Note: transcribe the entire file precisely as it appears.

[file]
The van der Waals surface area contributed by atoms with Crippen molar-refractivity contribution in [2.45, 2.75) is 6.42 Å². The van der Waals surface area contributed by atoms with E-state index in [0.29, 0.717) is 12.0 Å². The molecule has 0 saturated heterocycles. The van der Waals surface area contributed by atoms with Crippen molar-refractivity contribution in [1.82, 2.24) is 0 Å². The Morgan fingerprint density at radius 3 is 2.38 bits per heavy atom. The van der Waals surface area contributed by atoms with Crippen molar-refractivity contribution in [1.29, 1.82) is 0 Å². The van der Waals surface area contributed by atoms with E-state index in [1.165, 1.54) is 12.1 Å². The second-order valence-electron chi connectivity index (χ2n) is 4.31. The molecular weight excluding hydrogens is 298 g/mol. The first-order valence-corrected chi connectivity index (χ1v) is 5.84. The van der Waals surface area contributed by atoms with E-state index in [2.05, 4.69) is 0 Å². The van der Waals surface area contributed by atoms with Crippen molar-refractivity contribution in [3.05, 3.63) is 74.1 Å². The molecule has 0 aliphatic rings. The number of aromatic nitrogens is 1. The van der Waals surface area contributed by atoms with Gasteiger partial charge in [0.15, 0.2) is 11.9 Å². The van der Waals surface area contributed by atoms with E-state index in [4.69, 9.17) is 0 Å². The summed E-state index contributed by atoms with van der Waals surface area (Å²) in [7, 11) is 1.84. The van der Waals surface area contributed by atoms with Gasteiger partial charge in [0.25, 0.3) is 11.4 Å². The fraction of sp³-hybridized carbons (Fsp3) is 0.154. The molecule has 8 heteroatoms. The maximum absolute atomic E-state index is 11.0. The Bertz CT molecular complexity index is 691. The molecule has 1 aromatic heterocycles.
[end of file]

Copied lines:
The van der Waals surface area contributed by atoms with Crippen molar-refractivity contribution in [2.45, 2.75) is 6.42 Å². The van der Waals surface area contributed by atoms with E-state index in [0.29, 0.717) is 12.0 Å². The molecule has 0 saturated heterocycles. The van der Waals surface area contributed by atoms with Crippen molar-refractivity contribution in [1.82, 2.24) is 0 Å². The Morgan fingerprint density at radius 3 is 2.38 bits per heavy atom. The van der Waals surface area contributed by atoms with Crippen molar-refractivity contribution in [1.29, 1.82) is 0 Å². The van der Waals surface area contributed by atoms with E-state index in [1.165, 1.54) is 12.1 Å². The second-order valence-electron chi connectivity index (χ2n) is 4.31. The molecular weight excluding hydrogens is 298 g/mol. The first-order valence-corrected chi connectivity index (χ1v) is 5.84. The van der Waals surface area contributed by atoms with E-state index in [2.05, 4.69) is 0 Å². The van der Waals surface area contributed by atoms with Crippen molar-refractivity contribution in [3.05, 3.63) is 74.1 Å². The molecule has 0 aliphatic rings. The number of aromatic nitrogens is 1. The van der Waals surface area contributed by atoms with Gasteiger partial charge in [0.15, 0.2) is 11.9 Å². The van der Waals surface area contributed by atoms with E-state index in [4.69, 9.17) is 0 Å². The summed E-state index contributed by atoms with van der Waals surface area (Å²) in [7, 11) is 1.84. The van der Waals surface area contributed by atoms with Gasteiger partial charge in [0.25, 0.3) is 11.4 Å². The fraction of sp³-hybridized carbons (Fsp3) is 0.154. The molecule has 8 heteroatoms. The maximum absolute atomic E-state index is 11.0. The Bertz CT molecular complexity index is 691. The molecule has 1 aromatic heterocycles.